Wells Fargo CDF President: ‘Dealer inventories are too high’

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Dealer inventories across the industry are too high, according to Wells Fargo CDF President Bruce Van Wagoner. Van Wagoner told Trade Only Today in early May that the company was lowering its 2019 sales growth estimates to 1 percent in units and 5 percent in dollars.

Van Wagoner said last week that Wells Fargo revised the forecast and expects sales to be down 1 percent in units and “slightly up” in dollars. Inventory levels remain about 20 percent too high across the industry.

He called Brunswick Corp.’s decision last week to reduce production “responsible.”

“Most other major OEMs are also cutting back,” Van Wagoner told Trade Only Today. “They don’t really advertise the fact because they’re not publicly traded. But that’s being smart to bring inventory levels down. The numbers are too high. The dealers took on too much inventory. But they’re now being very thoughtful about what they’re ordering.”

Van Wagoner noted that MarineMax inventories are among the lowest among the U.S. dealer network. “The biggest and best dealers are performing better than the market,” he said. “It’s not surprising, since they work with the largest OEMs. A lot of mom-and-pops might be dependent on smaller OEMs.”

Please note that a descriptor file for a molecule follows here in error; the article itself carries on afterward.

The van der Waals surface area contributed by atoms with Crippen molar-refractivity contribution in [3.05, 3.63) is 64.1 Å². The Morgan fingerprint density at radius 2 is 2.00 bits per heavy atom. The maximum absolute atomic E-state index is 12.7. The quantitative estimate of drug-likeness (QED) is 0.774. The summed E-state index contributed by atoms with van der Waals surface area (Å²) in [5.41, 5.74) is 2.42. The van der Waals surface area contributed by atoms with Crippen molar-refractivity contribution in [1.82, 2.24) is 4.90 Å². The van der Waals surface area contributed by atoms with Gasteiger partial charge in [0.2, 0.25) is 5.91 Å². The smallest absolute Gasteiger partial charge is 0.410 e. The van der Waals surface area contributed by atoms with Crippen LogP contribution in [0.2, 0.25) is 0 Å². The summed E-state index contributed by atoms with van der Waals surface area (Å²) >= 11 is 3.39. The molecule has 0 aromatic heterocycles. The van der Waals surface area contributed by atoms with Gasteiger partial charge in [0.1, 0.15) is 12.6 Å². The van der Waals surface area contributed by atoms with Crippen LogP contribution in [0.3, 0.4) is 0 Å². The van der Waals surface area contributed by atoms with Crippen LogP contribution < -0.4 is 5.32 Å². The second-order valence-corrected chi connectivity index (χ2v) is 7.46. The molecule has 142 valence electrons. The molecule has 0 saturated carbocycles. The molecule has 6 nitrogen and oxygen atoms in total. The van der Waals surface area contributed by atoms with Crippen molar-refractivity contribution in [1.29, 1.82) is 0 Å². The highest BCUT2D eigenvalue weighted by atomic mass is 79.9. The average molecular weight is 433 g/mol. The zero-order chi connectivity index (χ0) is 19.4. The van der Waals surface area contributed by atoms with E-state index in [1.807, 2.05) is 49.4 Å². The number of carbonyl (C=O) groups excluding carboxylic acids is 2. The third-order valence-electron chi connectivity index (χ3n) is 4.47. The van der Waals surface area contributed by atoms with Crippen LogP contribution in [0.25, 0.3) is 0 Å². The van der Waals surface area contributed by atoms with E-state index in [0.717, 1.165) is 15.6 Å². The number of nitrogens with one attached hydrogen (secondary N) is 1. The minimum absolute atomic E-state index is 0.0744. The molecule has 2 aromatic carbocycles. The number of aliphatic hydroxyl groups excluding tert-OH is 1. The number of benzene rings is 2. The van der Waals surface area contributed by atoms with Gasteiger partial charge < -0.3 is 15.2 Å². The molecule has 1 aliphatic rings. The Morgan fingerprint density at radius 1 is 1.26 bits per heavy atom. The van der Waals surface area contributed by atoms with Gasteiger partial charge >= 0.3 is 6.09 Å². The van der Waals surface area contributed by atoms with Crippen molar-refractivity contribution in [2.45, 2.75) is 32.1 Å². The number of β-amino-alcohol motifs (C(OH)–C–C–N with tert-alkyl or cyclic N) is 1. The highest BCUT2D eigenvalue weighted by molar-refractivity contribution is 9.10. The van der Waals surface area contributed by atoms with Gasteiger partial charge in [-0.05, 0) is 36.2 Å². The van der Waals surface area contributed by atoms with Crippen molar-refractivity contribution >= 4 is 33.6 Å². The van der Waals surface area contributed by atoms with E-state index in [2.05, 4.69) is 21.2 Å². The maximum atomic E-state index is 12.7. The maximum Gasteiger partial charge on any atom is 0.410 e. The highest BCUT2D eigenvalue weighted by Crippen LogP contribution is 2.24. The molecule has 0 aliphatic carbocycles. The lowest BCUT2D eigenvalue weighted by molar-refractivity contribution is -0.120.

Van Wagoner said Wells Fargo’s models forecast that new-boat sales will continue to slow through 2019, with aluminum-boat sales falling 4 percent by year’s end, runabouts running flat with last year, towboats up 6 percent, and saltwater fishing boats “down a little bit.”

For 2020, its forecasting model shows boat sales rising again to about 3 percent. “We think aluminum may bounce back to 2 percent, pontoons up 4 percent and runabouts about flat with 2019,” he said.

The industry remains “healthy,” Van Wagoner said, with inventory turns at about twice a year. “We’re still sitting in a very good position,” he said. “Generally, the manufacturers and dealers are responding to the situation very well. I imagine if some boatbuilders try to jam sales they will get a big push-back from their dealers.”

When asked if this was similar to 2008 leading up to the downturn, Van Wagoner said: “They’re reacting much faster now. This is nothing like that time.”

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